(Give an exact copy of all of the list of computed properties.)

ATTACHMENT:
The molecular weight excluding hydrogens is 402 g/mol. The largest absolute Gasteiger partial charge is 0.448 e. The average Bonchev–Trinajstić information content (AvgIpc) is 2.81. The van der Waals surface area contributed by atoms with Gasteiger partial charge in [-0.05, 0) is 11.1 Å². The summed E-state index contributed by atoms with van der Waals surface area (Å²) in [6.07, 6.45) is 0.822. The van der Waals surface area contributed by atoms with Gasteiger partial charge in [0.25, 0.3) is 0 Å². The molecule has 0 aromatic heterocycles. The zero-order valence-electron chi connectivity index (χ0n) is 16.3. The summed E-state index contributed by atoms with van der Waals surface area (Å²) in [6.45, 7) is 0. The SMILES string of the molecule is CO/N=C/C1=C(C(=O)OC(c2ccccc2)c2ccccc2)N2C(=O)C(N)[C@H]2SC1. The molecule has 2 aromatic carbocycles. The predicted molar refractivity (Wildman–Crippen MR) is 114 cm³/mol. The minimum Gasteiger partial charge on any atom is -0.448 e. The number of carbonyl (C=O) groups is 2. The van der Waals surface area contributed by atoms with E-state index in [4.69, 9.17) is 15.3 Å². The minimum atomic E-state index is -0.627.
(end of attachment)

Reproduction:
The molecular weight excluding hydrogens is 402 g/mol. The largest absolute Gasteiger partial charge is 0.448 e. The average Bonchev–Trinajstić information content (AvgIpc) is 2.81. The van der Waals surface area contributed by atoms with Gasteiger partial charge in [-0.05, 0) is 11.1 Å². The summed E-state index contributed by atoms with van der Waals surface area (Å²) in [6.07, 6.45) is 0.822. The van der Waals surface area contributed by atoms with Gasteiger partial charge in [0.25, 0.3) is 0 Å². The molecule has 0 aromatic heterocycles. The zero-order valence-electron chi connectivity index (χ0n) is 16.3. The summed E-state index contributed by atoms with van der Waals surface area (Å²) in [6.45, 7) is 0. The SMILES string of the molecule is CO/N=C/C1=C(C(=O)OC(c2ccccc2)c2ccccc2)N2C(=O)C(N)[C@H]2SC1. The molecule has 2 aromatic carbocycles. The predicted molar refractivity (Wildman–Crippen MR) is 114 cm³/mol. The minimum Gasteiger partial charge on any atom is -0.448 e. The number of carbonyl (C=O) groups is 2. The van der Waals surface area contributed by atoms with E-state index in [4.69, 9.17) is 15.3 Å². The minimum atomic E-state index is -0.627.